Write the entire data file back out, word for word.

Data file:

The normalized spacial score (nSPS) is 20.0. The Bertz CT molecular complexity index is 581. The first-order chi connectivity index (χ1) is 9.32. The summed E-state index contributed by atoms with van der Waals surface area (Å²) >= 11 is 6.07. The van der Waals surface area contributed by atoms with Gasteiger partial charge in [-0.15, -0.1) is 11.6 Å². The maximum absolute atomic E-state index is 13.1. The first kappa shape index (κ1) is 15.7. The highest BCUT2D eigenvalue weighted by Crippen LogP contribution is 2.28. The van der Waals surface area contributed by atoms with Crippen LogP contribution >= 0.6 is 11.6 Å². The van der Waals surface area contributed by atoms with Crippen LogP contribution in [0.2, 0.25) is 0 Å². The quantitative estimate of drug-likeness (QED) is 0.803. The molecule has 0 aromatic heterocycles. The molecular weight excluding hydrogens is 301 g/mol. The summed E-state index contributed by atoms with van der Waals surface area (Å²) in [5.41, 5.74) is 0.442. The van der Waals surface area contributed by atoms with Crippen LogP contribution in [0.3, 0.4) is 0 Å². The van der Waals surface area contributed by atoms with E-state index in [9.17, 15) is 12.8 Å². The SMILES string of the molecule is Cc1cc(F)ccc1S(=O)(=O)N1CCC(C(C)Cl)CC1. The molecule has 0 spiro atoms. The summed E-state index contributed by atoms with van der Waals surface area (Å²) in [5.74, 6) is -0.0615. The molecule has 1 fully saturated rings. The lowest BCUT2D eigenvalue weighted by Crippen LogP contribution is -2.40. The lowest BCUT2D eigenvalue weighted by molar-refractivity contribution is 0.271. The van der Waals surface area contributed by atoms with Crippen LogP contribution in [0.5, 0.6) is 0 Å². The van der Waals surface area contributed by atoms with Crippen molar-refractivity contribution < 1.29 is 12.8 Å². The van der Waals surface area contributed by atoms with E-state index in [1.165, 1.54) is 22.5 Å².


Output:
The normalized spacial score (nSPS) is 20.0. The Bertz CT molecular complexity index is 581. The first-order chi connectivity index (χ1) is 9.32. The summed E-state index contributed by atoms with van der Waals surface area (Å²) >= 11 is 6.07. The van der Waals surface area contributed by atoms with Gasteiger partial charge in [-0.15, -0.1) is 11.6 Å². The maximum absolute atomic E-state index is 13.1. The first kappa shape index (κ1) is 15.7. The highest BCUT2D eigenvalue weighted by Crippen LogP contribution is 2.28. The van der Waals surface area contributed by atoms with Crippen LogP contribution >= 0.6 is 11.6 Å². The van der Waals surface area contributed by atoms with Crippen LogP contribution in [0.2, 0.25) is 0 Å². The quantitative estimate of drug-likeness (QED) is 0.803. The molecule has 0 aromatic heterocycles. The molecular weight excluding hydrogens is 301 g/mol. The summed E-state index contributed by atoms with van der Waals surface area (Å²) in [5.41, 5.74) is 0.442. The van der Waals surface area contributed by atoms with Crippen LogP contribution in [0.3, 0.4) is 0 Å². The van der Waals surface area contributed by atoms with E-state index in [9.17, 15) is 12.8 Å². The SMILES string of the molecule is Cc1cc(F)ccc1S(=O)(=O)N1CCC(C(C)Cl)CC1. The molecule has 0 spiro atoms. The summed E-state index contributed by atoms with van der Waals surface area (Å²) in [5.74, 6) is -0.0615. The molecule has 1 fully saturated rings. The lowest BCUT2D eigenvalue weighted by Crippen LogP contribution is -2.40. The lowest BCUT2D eigenvalue weighted by molar-refractivity contribution is 0.271. The van der Waals surface area contributed by atoms with Crippen LogP contribution in [0.5, 0.6) is 0 Å². The van der Waals surface area contributed by atoms with Crippen molar-refractivity contribution < 1.29 is 12.8 Å². The van der Waals surface area contributed by atoms with E-state index in [1.165, 1.54) is 22.5 Å².